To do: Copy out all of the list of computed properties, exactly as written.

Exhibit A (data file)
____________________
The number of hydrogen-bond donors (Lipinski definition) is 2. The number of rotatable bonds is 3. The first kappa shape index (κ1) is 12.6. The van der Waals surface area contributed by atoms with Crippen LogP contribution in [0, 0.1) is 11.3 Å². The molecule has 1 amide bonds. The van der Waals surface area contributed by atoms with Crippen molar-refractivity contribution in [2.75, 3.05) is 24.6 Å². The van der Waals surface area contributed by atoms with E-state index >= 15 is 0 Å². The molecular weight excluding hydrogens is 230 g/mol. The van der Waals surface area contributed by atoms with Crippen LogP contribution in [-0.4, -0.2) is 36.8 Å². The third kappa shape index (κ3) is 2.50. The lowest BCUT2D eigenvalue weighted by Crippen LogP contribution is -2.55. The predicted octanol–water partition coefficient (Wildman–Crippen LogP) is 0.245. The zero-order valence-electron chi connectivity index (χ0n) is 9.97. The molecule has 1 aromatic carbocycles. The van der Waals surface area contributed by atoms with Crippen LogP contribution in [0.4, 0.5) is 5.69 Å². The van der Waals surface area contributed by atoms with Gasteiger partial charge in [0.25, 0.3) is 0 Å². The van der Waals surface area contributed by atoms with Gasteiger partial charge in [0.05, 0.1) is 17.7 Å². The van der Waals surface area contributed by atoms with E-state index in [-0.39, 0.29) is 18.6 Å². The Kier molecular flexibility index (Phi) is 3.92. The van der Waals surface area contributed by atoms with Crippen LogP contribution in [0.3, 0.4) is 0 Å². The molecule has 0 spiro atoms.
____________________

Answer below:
The number of hydrogen-bond donors (Lipinski definition) is 2. The number of rotatable bonds is 3. The first kappa shape index (κ1) is 12.6. The van der Waals surface area contributed by atoms with Crippen LogP contribution in [0, 0.1) is 11.3 Å². The molecule has 1 amide bonds. The van der Waals surface area contributed by atoms with Crippen molar-refractivity contribution in [2.75, 3.05) is 24.6 Å². The van der Waals surface area contributed by atoms with E-state index >= 15 is 0 Å². The molecular weight excluding hydrogens is 230 g/mol. The van der Waals surface area contributed by atoms with Crippen LogP contribution in [-0.4, -0.2) is 36.8 Å². The third kappa shape index (κ3) is 2.50. The lowest BCUT2D eigenvalue weighted by Crippen LogP contribution is -2.55. The predicted octanol–water partition coefficient (Wildman–Crippen LogP) is 0.245. The zero-order valence-electron chi connectivity index (χ0n) is 9.97. The molecule has 1 aromatic carbocycles. The van der Waals surface area contributed by atoms with Crippen LogP contribution in [0.4, 0.5) is 5.69 Å². The van der Waals surface area contributed by atoms with Gasteiger partial charge in [0.25, 0.3) is 0 Å². The van der Waals surface area contributed by atoms with Gasteiger partial charge in [0.05, 0.1) is 17.7 Å². The van der Waals surface area contributed by atoms with E-state index in [-0.39, 0.29) is 18.6 Å². The Kier molecular flexibility index (Phi) is 3.92. The van der Waals surface area contributed by atoms with Crippen LogP contribution in [0.3, 0.4) is 0 Å². The molecule has 0 spiro atoms.